Helios 1 & 2
December 1974 November 1981
by Hamish Lindsay
Honeysuckle Creek tracked the two Helios spacecraft throughout its Deep Space life, in fact our very last track was on Helios 1, which was launched on 10 December 1974, round about the time we joined the Deep Space Network. We spent countless hours tracking the two Helios spacecraft.
view of the solar system, not to any scale, and the Earths magnetosphere
and the Suns features are greatly simplified and magnified to show
Helios 1 was launched from Earth at the position marked A and its orbital path is shown in white. The Earth and Venus are shown when Helios reached its closest approach to the Sun the first time. Mercury at the same time is shown just below Helios.
There was a blackout period when Helios passed behind the Sun, shown between points B and C.
1. The Earths magnetosphere is shown streaming away from the Sun.
2. The Earths shock front. These two features are formed by the interaction between the Earths magnetic field and the solar wind passing by.
3. The Solar Wind originates from the hot Corona and travels at speeds of up to 1,800,000 kilometres per hour. It is not uniform as it is affected by magnetic clouds, interacting regions, and composition variations. If a slow moving stream of solar wind is overtaken by a faster moving stream the resulting interaction produces shock waves that can accelerate particles to extremely high speeds. It streams out like the water from a lawn sprinkler as the Sun spins on its axis every 27 Earth days.
4. Sunspots on the surface of the Sun. Sunspots have been known to exist since the invention of the telescope - Galileo is often quoted as one of the first to refer to them around 1610. Sunspots are thought to be the result of pent-up magnetic fields below the surface of the Sun breaking through making relatively cool areas when new hot gas is inhibited from reaching the surface. Sometimes larger than the Earth, they can be in groups, and last for weeks to months, depending upon their size. They do not appear randomly over the surface - they are concentrated above and below the solar equator. Spots that appear in the northern hemisphere are mirrored in the southern hemisphere, mostly in pairs, the leading spot carrying the opposite polarity to the trailing spot. Sunspots are linked to the Suns magnetic activity, their number rising and falling over 11 year cycles, called the Solar Cycle.
Sunspots under white light.
5. Long Filaments stretching out from the surface of the Sun. Filaments are long, thin regions of relatively cool gases stretching 100,000 kilometres out from the surface, held in place by magnetic fields above the chromosphere. They can last weeks, or months before dropping back to be absorbed back into the Suns surface.
A Filament photographed by the satellite TRACE.
6. The hot Corona is grouped into three types, the White Light Corona, Emission Line Corona, and X-Ray Corona. The Corona is the upper atmosphere of the Sun and can only be seen during total eclipses or with the use of special equipment as it is a million times darker than the Photosphere.
7. Coronal arches are fountains of hot gases stretching 480,000 kilometres above the surface. They heat up as they rise through the first 16,000 kilometres, flow along the magnetic lines and cool down as they stream back into the surface at more than 360,000 kilometres per hour. Millions of different sized arches make up the corona.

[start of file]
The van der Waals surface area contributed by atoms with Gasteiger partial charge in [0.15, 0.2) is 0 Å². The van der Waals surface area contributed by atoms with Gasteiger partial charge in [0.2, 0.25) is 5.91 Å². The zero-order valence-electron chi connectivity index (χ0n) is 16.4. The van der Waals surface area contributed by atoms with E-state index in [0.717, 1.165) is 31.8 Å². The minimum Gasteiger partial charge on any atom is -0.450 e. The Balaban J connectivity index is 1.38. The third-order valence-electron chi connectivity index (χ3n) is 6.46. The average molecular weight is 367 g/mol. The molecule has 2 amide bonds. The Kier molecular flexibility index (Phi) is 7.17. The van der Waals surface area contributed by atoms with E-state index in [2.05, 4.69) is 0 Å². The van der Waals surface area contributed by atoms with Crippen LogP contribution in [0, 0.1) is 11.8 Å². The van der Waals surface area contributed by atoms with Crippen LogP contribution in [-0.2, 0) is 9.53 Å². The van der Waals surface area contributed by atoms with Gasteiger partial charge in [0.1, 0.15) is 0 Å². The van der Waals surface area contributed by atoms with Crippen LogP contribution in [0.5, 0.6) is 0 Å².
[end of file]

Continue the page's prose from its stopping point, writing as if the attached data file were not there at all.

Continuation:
8. Streamers of magnetic loops extending between areas of opposite magnetic polarity. Streamers and loops are hot gases trapped in magnetic field lines up to 800,000 kilometres long. They emanate from constantly changing north and south poles scattered all over the surface. The magnetic fields are believed to originate from a region 220,000 kilometres below the surface which scientists believe is the source of all magnetism in the Sun.
9. The Coronal arches can continue into boundary regions in the interplanetary magnetic field.
10. The Interplanetary Magnetic Field, also called the IMF. Originating from the Sun the IMF spirals out (called the Parker Spiral) carried by the solar wind through the heliosphere to eventually reach Interstellar Space beyond the planet Pluto.
11. Alfven waves and shock waves (12) produced during flares on the Sun can cause kinks in the Suns magnetic field. Like the movement of a plucked guitar string, they travel down the Suns magnetic field, embedding in the solar wind to eventually cause auroras on Earth. They are named after Hannes Alfven who discovered them in 1942.
13. During flare eruptions, radio waves and X-ray waves occur when charged particles are accelerated to high energies.
14. The propagation of solar radiation takes place in the Coronas magnetic fields and in the spiral paths around the interplanetary magnetic field. Solar radiation is the electromagnetic radiation (light energy) transmitted into space in units of photons. Without this radiation life on Earth would not exist. It is over 9 KW/metre squared at Mercury, dropping to about 1.6 KW/metre squared at Earth to almost 0 at Saturn. Roughly half the radiation that reaches the Earths upper atmosphere reaches the surface.
15. Galactic cosmic radiation constantly penetrates into the interplanetary medium from outside the solar system.
16. The scattering of sunlight on small dust particles in space produces the Zodiacal Light. These dust particles are released into the interplanetary medium by comets and small asteroids. The smaller particles are blown away by the solar wind but the larger particles, 0.1 to 100 micrometre, spiral in to the Sun and form a flattened disc around it in the ecliptic plane, visible from the Earth under certain conditions.
17. Zodiacal Light may be regarded as a continuation of part of the Suns low-intensity Corona.